Obama’s re­lent­less war on the Amer­i­can dream

The Washington Times Weekly - - Commentary - David Lim­baugh

It’s prob­a­bly poor form to pig­gy­back onto an­other colum­nist’s work, but Wall Street Jour­nal colum­nist Daniel Henninger’s dis­turb­ing dis­cov­er­ies about Pres­i­dent Barack Obama’s bud­get sum­mary jus­tify an ex­cep­tion. Those not blinded by the Obama cult fog have pro­duced abun­dant ev­i­dence of Mr. Obama’s grudge against cap­i­tal­ism, but Mr. Henninger’s rev­e­la­tions are hard to top.

De­spite Mr. Obama’s later de­nials, he was most se­ri­ous when he cava­lierly told Joe the Plumber he wanted to “spread the wealth around.” We’ve seen it born out in his poli­cies so far and in the prom­ises of those to come.

He will re­store the Clin­ton tax hikes on higher-in­come earn­ers, but there is so much more. He’ll re­duce the ef­fec­tive char­i­ta­ble gift de­duc­tion, thus re­duc­ing char­i­ta­ble giv­ing. This is no sur­prise, though, be­cause he be­lieves “char­ity” is the prov­ince of gov­ern­ment — not the pri­vate sec­tor.

He’ll im­pose a cap and trade tax on cor­po­ra­tions un­der the pre­tense of mak­ing them “greener,” raise the tax rates on cap­i­tal gains and div­i­dends, re- verse wel­fare re­form, and na­tion­al­ize health care.

He’ll elim­i­nate the ceil­ing on pay­roll tax con­tri­bu­tions, which is presently about $110,000. This will be a ma­jor hit to those earn­ing more than $110,000, not that Obama cultists will have any sym­pa­thy for those greedy ben­e­fi­cia­ries of life’s lot­tery, to bor­row from the Al Gore ver­nac­u­lar.

Some might ar­gue that this is only fair be­cause the en­tire in­come of lower-in­come earn­ers is sub­ject to that tax. But to make that ar­gu­ment sur­ren­ders any il­lu­sion that this tax funds So­cial Se­cu­rity. If you elim­i­nate the ceil­ing, higher-in­come earn­ers will pay ex­or­bi­tant amounts into a myth­i­cal fund (it’s never been seg­re­gated from gen­eral rev­enue) with no ex­pec­ta­tion of get­ting ap­pre­cia­bly more back on re­tire­ment. Fair­ness? Only if you be­lieve the wealthy should be pun­ished.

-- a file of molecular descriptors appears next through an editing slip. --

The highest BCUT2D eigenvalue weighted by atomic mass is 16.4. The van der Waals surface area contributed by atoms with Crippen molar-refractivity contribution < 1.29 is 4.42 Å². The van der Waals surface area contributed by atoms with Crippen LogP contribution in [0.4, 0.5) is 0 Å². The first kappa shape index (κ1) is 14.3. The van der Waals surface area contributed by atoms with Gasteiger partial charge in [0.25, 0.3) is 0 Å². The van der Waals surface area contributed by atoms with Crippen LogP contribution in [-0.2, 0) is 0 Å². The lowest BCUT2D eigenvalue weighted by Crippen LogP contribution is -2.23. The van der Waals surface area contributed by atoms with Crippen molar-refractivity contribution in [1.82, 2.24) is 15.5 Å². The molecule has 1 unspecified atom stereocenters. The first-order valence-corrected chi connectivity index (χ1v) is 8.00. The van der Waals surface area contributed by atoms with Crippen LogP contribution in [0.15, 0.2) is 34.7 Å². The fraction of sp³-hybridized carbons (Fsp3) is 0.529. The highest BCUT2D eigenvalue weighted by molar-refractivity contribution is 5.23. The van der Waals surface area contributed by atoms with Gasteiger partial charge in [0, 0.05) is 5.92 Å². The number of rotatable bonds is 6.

Funny you should men­tion that, be­cause it’s pre­cisely what our pres­i­dent ap­pears to be­lieve, which brings me back to Mr. Henninger, who took the trou­ble to read the pres­i­dent‘s bud­get sum­mary for lay read­ers, “A New Era of Re­spon­si­bil­ity: Re­new­ing Amer­ica’s Prom­ise.”

Mr. Henninger di­rects us to a chart on Page 11, crafted by French economists Thomas Piketty and Em­manuel Saez (“rock stars of the in­tel­lec­tual left”), which pur­ports to show that beginning with the Rea­gan era, the top 1 per­cent of in­come earn­ers in the United States have re­ceived an in­creas­ing share of the na­tional in­come pie.

Mr. Obama re­gards this trend as nec­es­sar­ily sin­is­ter, as in­di­cated by his em­path­i­cally ar­tic­u­lated ver­dict that the fi­nan­cially suc­cess­ful must have bro­ken the rules. On Page 5, Mr. Obama says, “While mid­dle-class fam­i­lies have been play­ing by the rules, liv­ing up to their re­spon­si­bil­i­ties as neigh­bors and cit­i­zens, those at the com­mand­ing heights of our econ­omy have not.” “Pru­dent in­vest­ments in ed­u­ca­tion, clean en­ergy, health care, and in­fra­struc­ture were sac­ri­ficed for huge tax cuts for the wealthy and well-con­nected.” “There’s noth­ing wrong with mak­ing money, but there is some­thing wrong when we al­low the play­ing field to be tilted so far in the fa­vor of so few. [. . .] It’s a legacy of ir­re­spon­si­bil­ity, and it is our duty to change it.”

Some economists dis­pute the Piketty-Saez graph and con­tend that mar­ginal tax cuts have given higher-in­come pro­duc­ers less rea­son to shift their in­come into tax shelters, thus ac­count­ing for some of the higher tax­able in­come shown in the graph.

But a more im­por­tant point is that Mr. Obama is ratcheting up his class war­fare to lev­els that would make Marx­ists blush. This self-pro­fessed uniter is sow­ing dis­trust and di­vi­sive­ness among Amer­i­cans by de­mo­niz­ing groups of peo­ple and ap­peal­ing to our baser in­stincts of envy and jeal­ousy, in de­fi­ance of God’s com­mand­ments against cov­et­ing.

Mr. Obama is send­ing un­mis­tak­able sig­nals that he has an un­con­ven­tional no­tion — to say the least — about the Amer­i­can dream. It’s as if he’s say­ing, “It’s fine to as­pire to fi­nan­cial suc­cess, but only to a point, be­yond which you’ll in­cur the puni­tive wrath of the fed­eral gov­ern­ment.”

It’s one thing to main­tain that up­per-in­come earn­ers should pay higher tax rates be­cause they are bet­ter able to shoul­der the bur­den for es­sen­tial gov­ern­ment ser­vices. But it‘s con­sti­tu­tional blas­phemy to claim that the tax code should be used as a weapon against the wealthy and that the state should be the tyran­ni­cal ar­biter of how in­come is dis­trib­uted.

It’s hardly sur­pris­ing that Mr. Obama de­gen­er­ated into in­co­her­ent bab­bling when un­con­vinc­ingly deny­ing his so­cial­ism to a New York Times re­porter. But given his war on cap­i­tal­ism and achieve­ment, isn’t it time we brought this sub­ject out in the open in­stead of clos­ing our eyes and pre­tend­ing we all ac­cept Amer­ica’s free mar­ket tra­di­tions?

Or would you pre­fer not in­vok­ing the po­lit­i­cally in­cor­rect terms “Marx­ist” or “so­cial­ist” un­til Mr. Obama’s statist poli­cies have worked their magic to bank­rupt Amer­ica and spread the mis­ery among Amer­i­cans in a re­verse trick­le­down ef­fect?

David Lim­baugh is a na­tion­ally syndicated colum­nist.

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